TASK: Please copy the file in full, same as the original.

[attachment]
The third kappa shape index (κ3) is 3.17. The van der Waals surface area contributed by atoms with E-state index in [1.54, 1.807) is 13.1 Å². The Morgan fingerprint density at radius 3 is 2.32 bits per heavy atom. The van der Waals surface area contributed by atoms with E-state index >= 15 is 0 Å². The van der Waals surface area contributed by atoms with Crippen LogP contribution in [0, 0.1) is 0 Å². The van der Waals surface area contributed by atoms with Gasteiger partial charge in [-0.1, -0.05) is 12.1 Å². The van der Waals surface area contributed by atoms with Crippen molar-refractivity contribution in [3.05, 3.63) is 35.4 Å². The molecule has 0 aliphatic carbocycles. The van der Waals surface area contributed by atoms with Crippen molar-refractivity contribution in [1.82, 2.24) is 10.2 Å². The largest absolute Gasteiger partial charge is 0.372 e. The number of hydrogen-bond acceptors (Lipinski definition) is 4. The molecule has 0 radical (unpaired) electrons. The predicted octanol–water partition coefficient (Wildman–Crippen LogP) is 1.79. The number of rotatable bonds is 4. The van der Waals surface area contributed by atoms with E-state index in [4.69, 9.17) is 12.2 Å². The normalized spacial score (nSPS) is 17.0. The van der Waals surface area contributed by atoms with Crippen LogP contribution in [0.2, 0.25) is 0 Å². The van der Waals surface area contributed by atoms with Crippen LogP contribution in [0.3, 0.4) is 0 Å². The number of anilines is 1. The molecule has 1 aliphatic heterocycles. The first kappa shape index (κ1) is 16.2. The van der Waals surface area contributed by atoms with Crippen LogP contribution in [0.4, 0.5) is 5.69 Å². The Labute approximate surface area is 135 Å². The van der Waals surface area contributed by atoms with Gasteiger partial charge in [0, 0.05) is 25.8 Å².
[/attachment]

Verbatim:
The third kappa shape index (κ3) is 3.17. The van der Waals surface area contributed by atoms with E-state index in [1.54, 1.807) is 13.1 Å². The Morgan fingerprint density at radius 3 is 2.32 bits per heavy atom. The van der Waals surface area contributed by atoms with E-state index >= 15 is 0 Å². The van der Waals surface area contributed by atoms with Crippen LogP contribution in [0, 0.1) is 0 Å². The van der Waals surface area contributed by atoms with Gasteiger partial charge in [-0.1, -0.05) is 12.1 Å². The van der Waals surface area contributed by atoms with Crippen molar-refractivity contribution in [3.05, 3.63) is 35.4 Å². The molecule has 0 aliphatic carbocycles. The van der Waals surface area contributed by atoms with Crippen molar-refractivity contribution in [1.82, 2.24) is 10.2 Å². The largest absolute Gasteiger partial charge is 0.372 e. The number of hydrogen-bond acceptors (Lipinski definition) is 4. The molecule has 0 radical (unpaired) electrons. The predicted octanol–water partition coefficient (Wildman–Crippen LogP) is 1.79. The number of rotatable bonds is 4. The van der Waals surface area contributed by atoms with E-state index in [4.69, 9.17) is 12.2 Å². The normalized spacial score (nSPS) is 17.0. The van der Waals surface area contributed by atoms with Crippen LogP contribution in [0.2, 0.25) is 0 Å². The van der Waals surface area contributed by atoms with Crippen LogP contribution in [0.3, 0.4) is 0 Å². The number of anilines is 1. The molecule has 1 aliphatic heterocycles. The first kappa shape index (κ1) is 16.2. The van der Waals surface area contributed by atoms with Crippen LogP contribution in [0.4, 0.5) is 5.69 Å². The Labute approximate surface area is 135 Å². The van der Waals surface area contributed by atoms with Gasteiger partial charge in [0, 0.05) is 25.8 Å².